Affordable Housing Myths
Research has shown that if affordable housing is designed well and placed in mixed-income communities, it can be virtually indistinguishable from market-rate housing. Studies have also found that proximity to affordable housing developments does not necessarily have a negative effect on housing values.
Homeownership/Renter Trends: 1970-2014
- The total number of housing units has increased
- Vacancy rates have dropped for homeownership and rentals
- Diversity of housing type is declining, e.g.building more single-family homes
- New housing is generally not affordable to low-to-moderate income households/individuals
- Some developers cite complex financing, low interest loans, and appropriate space as reasons not to build affordable housing
- Some communities have acknowledged the need for affordable housing for seniors, public employees, individuals and families who live and work within their communities.
The following questions may help generate positive dialogue about affordable housing:
- What are some of the overarching renting and/or lending trends in these communities?
- Have costs of rent and mortgages changed over the past 45 years?
- How are state and local governments or housing agencies creating avenues to affordable housing for low-to-moderate income earners, accounting for an average Housing Wage of $18.92?
- How can communities plan for mixed-income equitable housing near public transit?
- Do all protected classes have the same access to fair and affordable housing?
- What are some long-term policy plans that would include the development of affordable housing within these communities?
Faithful Action for Fair & Affordable Housing: Interfaith Advocacy Curriculum for Chicago’s Northern Suburbs
Making sure that every human being is housed with dignity is essential to every religious tradition.
How does faith require us to act as individuals, families and faith groups within our communities?
In 2011, Open Communities worked with a committee of religious leaders of several faiths in Chicago’s northern suburbs to create a curriculum for any congregation to use to promote understanding of fair and affordable housing. Designed as a series of five ninety-minute sessions, it includes readings from six faith traditions and interactive case studies and exercises for congregants of all ages.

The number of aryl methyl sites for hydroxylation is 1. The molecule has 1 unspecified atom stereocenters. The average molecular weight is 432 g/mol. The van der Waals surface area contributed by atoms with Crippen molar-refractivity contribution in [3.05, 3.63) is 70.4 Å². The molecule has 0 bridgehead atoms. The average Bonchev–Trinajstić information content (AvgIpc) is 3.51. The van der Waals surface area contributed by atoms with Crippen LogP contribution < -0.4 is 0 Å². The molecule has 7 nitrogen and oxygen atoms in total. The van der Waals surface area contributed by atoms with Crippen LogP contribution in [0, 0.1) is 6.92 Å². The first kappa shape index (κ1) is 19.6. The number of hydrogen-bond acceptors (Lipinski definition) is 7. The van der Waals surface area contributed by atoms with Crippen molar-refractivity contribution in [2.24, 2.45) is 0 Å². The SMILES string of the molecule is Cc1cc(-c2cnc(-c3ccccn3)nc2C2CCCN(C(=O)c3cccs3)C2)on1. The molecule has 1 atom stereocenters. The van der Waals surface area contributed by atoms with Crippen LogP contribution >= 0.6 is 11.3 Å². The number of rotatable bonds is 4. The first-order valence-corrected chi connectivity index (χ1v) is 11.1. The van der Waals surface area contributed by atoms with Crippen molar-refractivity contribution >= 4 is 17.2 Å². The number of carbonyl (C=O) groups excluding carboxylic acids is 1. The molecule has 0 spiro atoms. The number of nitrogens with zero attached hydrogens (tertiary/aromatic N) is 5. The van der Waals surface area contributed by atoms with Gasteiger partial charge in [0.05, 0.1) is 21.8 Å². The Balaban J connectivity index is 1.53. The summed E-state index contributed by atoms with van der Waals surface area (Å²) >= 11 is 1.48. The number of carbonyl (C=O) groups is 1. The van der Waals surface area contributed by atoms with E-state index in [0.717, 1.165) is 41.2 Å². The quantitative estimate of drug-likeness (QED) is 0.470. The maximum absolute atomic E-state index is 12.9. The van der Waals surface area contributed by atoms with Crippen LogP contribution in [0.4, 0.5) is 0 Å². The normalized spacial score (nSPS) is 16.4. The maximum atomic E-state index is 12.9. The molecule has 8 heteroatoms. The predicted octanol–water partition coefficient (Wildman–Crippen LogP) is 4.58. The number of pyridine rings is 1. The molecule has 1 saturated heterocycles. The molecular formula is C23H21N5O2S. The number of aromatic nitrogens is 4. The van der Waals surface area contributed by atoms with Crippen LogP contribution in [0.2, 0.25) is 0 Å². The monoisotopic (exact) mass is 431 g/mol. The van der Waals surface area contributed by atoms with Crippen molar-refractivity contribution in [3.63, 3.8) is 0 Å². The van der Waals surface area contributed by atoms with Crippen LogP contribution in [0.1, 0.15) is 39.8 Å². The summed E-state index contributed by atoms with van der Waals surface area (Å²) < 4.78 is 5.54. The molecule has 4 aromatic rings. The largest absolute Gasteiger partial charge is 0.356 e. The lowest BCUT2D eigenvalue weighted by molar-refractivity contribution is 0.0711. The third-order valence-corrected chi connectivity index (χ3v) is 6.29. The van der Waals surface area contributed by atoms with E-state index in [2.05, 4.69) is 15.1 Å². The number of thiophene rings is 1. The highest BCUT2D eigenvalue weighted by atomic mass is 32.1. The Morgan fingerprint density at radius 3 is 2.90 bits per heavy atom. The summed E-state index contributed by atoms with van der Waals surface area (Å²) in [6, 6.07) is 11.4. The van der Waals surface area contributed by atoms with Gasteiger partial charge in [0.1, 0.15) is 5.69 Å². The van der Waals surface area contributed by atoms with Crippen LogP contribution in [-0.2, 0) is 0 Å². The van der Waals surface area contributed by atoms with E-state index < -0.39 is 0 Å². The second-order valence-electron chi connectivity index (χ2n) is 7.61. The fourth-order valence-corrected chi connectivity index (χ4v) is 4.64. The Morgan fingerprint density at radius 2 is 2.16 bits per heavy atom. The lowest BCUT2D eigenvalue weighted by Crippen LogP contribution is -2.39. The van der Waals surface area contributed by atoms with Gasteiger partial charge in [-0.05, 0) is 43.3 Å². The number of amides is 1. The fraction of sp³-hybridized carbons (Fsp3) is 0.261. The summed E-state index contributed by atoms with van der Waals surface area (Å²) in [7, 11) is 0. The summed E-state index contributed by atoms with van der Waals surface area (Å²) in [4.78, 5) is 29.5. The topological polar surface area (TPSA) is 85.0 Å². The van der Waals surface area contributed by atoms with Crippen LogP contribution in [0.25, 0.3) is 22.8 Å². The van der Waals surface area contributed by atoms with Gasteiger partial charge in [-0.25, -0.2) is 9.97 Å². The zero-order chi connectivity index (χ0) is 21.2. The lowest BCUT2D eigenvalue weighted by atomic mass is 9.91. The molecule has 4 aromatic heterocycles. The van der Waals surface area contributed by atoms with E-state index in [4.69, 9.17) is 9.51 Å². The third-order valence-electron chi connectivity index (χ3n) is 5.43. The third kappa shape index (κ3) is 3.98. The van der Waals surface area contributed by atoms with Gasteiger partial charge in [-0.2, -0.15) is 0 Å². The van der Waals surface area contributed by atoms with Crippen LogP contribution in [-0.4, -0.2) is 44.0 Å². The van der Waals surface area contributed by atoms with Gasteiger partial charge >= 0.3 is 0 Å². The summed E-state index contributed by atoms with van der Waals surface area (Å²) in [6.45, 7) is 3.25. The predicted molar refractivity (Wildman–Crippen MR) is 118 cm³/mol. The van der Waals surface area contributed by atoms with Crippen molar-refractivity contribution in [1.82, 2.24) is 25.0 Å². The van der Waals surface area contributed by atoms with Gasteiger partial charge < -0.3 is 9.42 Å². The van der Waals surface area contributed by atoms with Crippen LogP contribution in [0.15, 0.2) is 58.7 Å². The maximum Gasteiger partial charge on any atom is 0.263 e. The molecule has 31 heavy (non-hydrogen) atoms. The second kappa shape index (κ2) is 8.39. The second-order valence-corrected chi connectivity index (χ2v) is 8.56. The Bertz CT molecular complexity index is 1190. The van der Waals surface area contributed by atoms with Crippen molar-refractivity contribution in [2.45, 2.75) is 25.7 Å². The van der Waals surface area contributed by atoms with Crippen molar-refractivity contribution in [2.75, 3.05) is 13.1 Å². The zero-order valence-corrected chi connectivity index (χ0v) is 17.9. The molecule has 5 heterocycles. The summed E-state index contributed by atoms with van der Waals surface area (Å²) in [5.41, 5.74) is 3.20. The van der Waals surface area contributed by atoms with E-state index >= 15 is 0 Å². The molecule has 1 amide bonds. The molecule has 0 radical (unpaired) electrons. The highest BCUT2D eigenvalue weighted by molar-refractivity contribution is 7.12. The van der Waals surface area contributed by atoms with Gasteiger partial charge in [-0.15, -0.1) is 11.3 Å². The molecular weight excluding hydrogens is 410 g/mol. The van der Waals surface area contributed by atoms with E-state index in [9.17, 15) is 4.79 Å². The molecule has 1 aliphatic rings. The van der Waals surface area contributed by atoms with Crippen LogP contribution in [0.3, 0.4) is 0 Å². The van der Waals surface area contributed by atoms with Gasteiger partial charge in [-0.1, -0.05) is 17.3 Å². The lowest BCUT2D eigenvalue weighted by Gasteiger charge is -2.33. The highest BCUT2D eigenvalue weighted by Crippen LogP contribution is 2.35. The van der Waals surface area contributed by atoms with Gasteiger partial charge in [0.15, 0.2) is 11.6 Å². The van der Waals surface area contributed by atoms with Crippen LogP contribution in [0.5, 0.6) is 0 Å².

Open Communities is pleased to release this curriculum to all. We encourage you to contact us at firstname.lastname@example.org for any assistance in presenting this material. And please let us know how your sessions went!
The Five-Session Journey
Session 1 Sets the Stage
Before embarking on the specific issue of housing, a theological context for the primacy of community and of welcome are set.
Session 2 is the “What.”
Fair and affordable housing is defined in this primarily instructional segment. A resource person from Open Communities or similar housing organization will assist.
Session 3 is the “Why.”
With the first two sessions having brought participants to an understanding of community and specifics about housing, this session expresses the religious underpinnings for action for housing justice. How do different faith traditions address housing? What is different and what do they have in common? A panel of religious leaders will share their teachings.
Session 4 is the “How.”
What can people, working as individuals or in a group, do to further fair and affordable housing? What are the options for action?
Session 5 is the “Call to Action.”
Finally, what will we choose to do? What concrete steps will we as individuals or as a group commit to doing? The timeframe would be specified by the individual or congregation in this session as well.
Each session is designed to encompass the following:
Reflection: What does it mean to do justice as guided by my faith?
Study: What is fair and affordable housing? What are the housing challenges in the northern suburbs of Chicago, Illinois, and in my community?
Action: What can I do? What can my congregation do? What are we pledging to do henceforth?
We end this series of sessions with a joyful celebration of accomplishment in learning, spiritual growth, and commitment to ourselves and others.
- Participants' Version
- Facilitator Version
- Appendices Only
- Handouts Only
- Sample Flyer
- Sample Evaluation Form
- Special: For Session 1, Transcript of excerpts from the documentary "Metropolitan Avenue" (1988). Used by Permission. Links to the three video clips on Open Communities' YouTube channel are in the transcript document.
- Reducing the Cost of Crime Free: Alternative Strategies to Crime Free/Nuisance Property Ordinances in Illinois co-authored with the Sargent Shriver National Center on Poverty Law
- Quality of Life, Equality of Place a guidebook co-authored with the Center for Neighborhood Technology on combining environmentally-conscious and socially-conscious goals through transit-oriented development that includes mixed-income housing
- Importance of Diverse Communities
- Housing Affordability Worsens (Press Release, January 3, 2014)
- Open to All? Different Cultures, Same Communities
- Census 2010 Data on Race in Chicago's Northern Suburbs (Press Release, February 9, 2012)
- Outsider Perspectives on Chicago’s Northern Suburbs (with the UIC Voorhees Center)
- Fair Housing and Homeowners or Condo Associations
- Fair Housing and Mobile Homes
- Fair Housing and Disabilities